It's been longer than I'd like since I've written a blog post, and I feel like that is reflective of everything that's been going on, both in a good and a not so good way. (Dialectics, anyone?)
Quick breakdown of everything that's happened since I last wrote:
-I started a dream job doing community health research
-I graduated with my Master's in Public Health
-I turned 24
-My first book, A Girl Called Shame was published
To say it's been a whirlwind would be a complete understatement. It's been a complete up and down, and while I'm so grateful, it's also been very challenging.
About 5 weeks ago, I had something pretty terrible happen to me.
I won't go into any details, but it left me reeling in a way that I hadn't experienced before. Words like "trauma", "acute stress reaction", "dissociation" have been thrown around and to be honest, it's one of the hardest places I've found myself in, in a long time. Here's the thing about surviving trauma and the aftermath: it doesn't just impact one part of your life, it affects all of it. My mood has tanked, my anxiety has been extremely high, and in the wake of this, I've become a little indifferent about my eating disorder recovery. And that's terrifying. There's nothing I want more than my recovery, and at the same time, these feelings have left me so drained that doing the right thing (following my meal plan and nourishing my body and mind) have felt so out of reach.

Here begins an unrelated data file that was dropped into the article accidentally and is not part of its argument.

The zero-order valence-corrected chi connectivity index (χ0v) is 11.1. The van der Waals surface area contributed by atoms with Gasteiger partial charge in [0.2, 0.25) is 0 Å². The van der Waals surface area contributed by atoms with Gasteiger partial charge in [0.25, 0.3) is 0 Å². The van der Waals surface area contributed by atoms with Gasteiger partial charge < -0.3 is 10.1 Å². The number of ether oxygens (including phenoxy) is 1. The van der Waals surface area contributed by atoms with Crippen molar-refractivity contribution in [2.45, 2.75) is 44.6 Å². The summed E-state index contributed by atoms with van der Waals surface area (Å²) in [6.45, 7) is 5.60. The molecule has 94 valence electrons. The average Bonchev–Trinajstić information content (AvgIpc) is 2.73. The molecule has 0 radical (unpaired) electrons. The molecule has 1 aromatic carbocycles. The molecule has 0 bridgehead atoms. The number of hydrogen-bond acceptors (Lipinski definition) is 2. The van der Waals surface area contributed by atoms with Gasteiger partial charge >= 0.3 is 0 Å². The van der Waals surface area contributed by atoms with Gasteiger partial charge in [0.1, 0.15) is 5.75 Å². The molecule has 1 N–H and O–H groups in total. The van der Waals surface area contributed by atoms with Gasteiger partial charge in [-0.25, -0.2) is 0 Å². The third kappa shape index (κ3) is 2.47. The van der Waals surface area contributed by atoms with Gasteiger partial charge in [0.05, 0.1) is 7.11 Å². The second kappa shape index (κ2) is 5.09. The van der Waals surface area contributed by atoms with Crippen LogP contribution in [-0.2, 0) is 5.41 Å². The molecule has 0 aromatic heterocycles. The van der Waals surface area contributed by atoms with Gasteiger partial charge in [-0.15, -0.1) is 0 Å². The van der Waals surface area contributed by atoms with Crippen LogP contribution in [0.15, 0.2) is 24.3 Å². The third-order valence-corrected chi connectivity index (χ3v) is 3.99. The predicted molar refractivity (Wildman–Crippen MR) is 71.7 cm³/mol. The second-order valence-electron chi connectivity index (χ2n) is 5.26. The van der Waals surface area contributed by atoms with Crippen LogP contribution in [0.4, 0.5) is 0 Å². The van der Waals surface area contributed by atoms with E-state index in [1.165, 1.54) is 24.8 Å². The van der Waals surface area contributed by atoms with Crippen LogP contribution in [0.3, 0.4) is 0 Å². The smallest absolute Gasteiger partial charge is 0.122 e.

I'd been registered to attend Camp HEAL with Project HEAL for as long as I've been back from treatment, and the weekend was finally upon us. As much as I willed myself to be excited to touch down in Los Angeles and take a weekend unplugged, I wasn't feeling it. I left therapy on Thursday and my therapist told me simply, "I hope this weekend shifts something for you."
After 3 months in Denver, I am returning to New York on Tuesday.
To say I'm feeling conflicted about it would be an understatement. The majority of me is SO excited to be back with my team, my friends, boyfriend, and Tubs. I'm excited to return to a routine, with appointments, classes, and my internship. I also miss NYC like crazy.
I was reflecting today on how insane the past year was. I graduated from college last May, had a whirlwind summer, then moved to NYC and started graduate school right away. If I mapped it out, I was in a full blown relapse in my eating disorder from about October-January. And it got really bad.
I spent my entire first semester of grad school sick and engaging in my eating disorder. I didn't have a lot of hope and it felt like the only constant and sure thing in my life.
I spent my entire second semester of grad school in an intensive level of care, working to return my mind and body to stability and health. I had such an amazing level of support, both with meals, and my emotional wellbeing, that I felt like I could conquer everything and relapse was not an option.
I'm SO thrilled to be able to introduce my amazing friend, Etta Eckerstorm as a guest contributor to LivingFreeC. She's an incredible voice and advocate and I am honored to be able to contribute with her in our respective blogs. Her piece is shared below.